New Data Shows Well-Being of Kentucky Kids Worsens

by Nadia Ramlagan, Public News Service

The latest Annie E. Casey Foundation’s Kids Count Data Book shows Kentucky, along with other Appalachian and Southeastern states, ranks in the bottom tier nationwide for overall child well-being.

Terry Brooks, executive director of Kentucky Youth Advocates, explained Kentucky’s childhood poverty rate had been declining for the last several years. But he said the new findings reveal a troubling reversal in poverty trends and other indicators of a thriving childhood.

“When we look at the measures in economic well-being and education and health, and community and family, the overall picture shows that not only are we falling behind other states, but we’re falling behind Kentucky’s own track record,” Brooks observed.

The report also highlighted the nation’s widespread lack of affordable and accessible child care. Kentucky’s average child care center cost for toddlers in 2021 was around $7,000 dollars per year or 27% of a single mom’s income. The data showed in recent years, 12% of young children in the Commonwealth lived in families in which an adult quit, changed, or refused a job because of child care issues.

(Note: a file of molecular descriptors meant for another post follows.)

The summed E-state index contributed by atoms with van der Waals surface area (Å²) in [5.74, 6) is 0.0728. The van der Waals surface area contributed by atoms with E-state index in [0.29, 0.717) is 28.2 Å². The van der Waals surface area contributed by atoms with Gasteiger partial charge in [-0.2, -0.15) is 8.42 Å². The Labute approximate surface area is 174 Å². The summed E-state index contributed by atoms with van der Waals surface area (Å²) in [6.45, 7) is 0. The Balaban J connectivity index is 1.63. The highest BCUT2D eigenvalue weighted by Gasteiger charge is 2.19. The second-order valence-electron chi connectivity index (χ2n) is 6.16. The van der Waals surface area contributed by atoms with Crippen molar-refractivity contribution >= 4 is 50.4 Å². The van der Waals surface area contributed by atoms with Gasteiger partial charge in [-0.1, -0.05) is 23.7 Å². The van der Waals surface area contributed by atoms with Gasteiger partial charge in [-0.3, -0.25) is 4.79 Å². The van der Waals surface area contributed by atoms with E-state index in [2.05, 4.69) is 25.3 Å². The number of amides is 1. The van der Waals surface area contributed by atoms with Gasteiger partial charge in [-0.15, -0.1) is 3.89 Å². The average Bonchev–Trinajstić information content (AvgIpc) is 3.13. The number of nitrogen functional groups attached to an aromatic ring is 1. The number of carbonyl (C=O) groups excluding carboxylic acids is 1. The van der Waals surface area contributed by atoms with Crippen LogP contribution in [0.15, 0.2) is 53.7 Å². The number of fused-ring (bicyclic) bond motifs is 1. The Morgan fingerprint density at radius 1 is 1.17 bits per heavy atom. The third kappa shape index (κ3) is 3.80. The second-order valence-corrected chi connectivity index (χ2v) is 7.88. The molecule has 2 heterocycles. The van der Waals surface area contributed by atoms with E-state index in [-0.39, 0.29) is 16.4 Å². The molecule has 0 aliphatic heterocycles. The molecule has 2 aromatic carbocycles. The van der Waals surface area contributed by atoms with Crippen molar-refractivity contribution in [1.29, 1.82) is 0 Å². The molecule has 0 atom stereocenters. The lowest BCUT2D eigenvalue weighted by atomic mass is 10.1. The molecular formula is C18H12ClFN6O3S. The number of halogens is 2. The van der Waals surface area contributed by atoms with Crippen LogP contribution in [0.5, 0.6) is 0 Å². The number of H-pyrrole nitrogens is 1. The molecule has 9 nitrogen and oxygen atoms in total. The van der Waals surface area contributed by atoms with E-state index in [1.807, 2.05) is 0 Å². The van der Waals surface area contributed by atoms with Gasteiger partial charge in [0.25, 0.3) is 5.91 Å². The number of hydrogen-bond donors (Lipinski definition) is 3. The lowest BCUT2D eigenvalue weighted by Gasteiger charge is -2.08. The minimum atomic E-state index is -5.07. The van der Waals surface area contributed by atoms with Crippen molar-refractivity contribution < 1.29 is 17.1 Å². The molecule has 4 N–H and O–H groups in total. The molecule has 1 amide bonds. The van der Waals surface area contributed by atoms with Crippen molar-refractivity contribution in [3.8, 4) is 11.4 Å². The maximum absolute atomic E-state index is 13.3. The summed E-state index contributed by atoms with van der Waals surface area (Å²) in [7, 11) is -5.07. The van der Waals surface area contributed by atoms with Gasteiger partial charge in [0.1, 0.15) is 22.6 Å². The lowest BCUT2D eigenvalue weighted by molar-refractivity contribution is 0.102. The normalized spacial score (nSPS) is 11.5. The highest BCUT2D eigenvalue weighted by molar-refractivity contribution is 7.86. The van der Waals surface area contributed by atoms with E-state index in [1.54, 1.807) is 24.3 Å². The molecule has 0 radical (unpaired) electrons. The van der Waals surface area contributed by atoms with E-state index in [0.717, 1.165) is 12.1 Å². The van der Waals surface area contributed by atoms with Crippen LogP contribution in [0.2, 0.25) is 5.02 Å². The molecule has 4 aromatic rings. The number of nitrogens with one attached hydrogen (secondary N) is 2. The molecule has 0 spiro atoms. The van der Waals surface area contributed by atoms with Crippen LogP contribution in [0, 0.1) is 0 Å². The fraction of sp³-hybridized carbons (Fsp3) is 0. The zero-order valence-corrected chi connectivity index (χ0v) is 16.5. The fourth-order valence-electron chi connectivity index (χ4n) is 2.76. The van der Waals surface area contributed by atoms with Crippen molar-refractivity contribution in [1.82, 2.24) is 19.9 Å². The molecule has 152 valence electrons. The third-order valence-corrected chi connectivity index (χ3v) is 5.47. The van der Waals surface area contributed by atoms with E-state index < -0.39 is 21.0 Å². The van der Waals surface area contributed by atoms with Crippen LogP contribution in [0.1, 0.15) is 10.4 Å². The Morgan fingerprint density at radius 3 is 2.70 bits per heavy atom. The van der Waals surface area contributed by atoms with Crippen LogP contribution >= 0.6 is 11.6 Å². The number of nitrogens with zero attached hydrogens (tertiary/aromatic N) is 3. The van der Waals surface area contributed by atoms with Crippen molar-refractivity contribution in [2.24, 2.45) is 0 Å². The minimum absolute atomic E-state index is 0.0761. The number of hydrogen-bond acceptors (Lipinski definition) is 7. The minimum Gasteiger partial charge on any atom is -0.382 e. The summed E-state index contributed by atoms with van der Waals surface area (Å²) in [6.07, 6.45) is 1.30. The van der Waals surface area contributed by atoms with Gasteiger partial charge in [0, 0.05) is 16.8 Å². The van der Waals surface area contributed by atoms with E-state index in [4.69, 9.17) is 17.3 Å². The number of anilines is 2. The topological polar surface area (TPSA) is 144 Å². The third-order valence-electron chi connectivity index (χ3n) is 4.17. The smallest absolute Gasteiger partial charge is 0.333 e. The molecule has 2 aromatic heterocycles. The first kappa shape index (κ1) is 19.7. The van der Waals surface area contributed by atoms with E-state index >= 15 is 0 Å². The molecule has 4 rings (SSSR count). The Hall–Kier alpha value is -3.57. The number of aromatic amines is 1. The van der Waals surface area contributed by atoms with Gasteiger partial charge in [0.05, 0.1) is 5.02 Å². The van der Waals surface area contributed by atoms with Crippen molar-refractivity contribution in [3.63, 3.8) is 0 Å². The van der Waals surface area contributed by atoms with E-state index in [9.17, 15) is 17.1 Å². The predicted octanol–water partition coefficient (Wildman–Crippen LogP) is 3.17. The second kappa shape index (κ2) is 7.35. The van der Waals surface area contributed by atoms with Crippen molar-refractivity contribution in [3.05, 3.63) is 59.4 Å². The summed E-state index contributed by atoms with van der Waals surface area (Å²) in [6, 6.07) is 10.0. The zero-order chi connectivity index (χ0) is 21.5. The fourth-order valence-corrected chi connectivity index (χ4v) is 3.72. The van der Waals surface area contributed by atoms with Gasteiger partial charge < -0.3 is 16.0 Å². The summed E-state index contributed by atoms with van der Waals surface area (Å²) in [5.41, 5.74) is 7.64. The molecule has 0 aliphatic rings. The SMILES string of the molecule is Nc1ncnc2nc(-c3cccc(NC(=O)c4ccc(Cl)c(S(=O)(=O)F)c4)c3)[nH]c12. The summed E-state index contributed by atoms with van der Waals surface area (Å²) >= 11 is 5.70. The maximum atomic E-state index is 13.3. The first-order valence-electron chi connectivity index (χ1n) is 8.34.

Brooks added the findings should send a signal to the state’s gubernatorial candidates, Republican Attorney General Daniel Cameron and Democratic incumbent Gov. Andy Beshear, supporting kids should be the focus of policy.

“And it should send a message to both the House and Senate,” Brooks emphasized. “Unless we want our kids to fall further behind, they have to be prioritized in terms of the policy action and budget decisions about to be made in Frankfort in 2024.”

American Rescue Plan funds have helped expand the Child Care Assistance Program, education programs for early educators, and family child care homes, as well as the Employee Child Care Assistance Partnership program. Advocates said more federal funding is needed to ensure the programs can continue to reach those who need them the most.

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Republished with permission.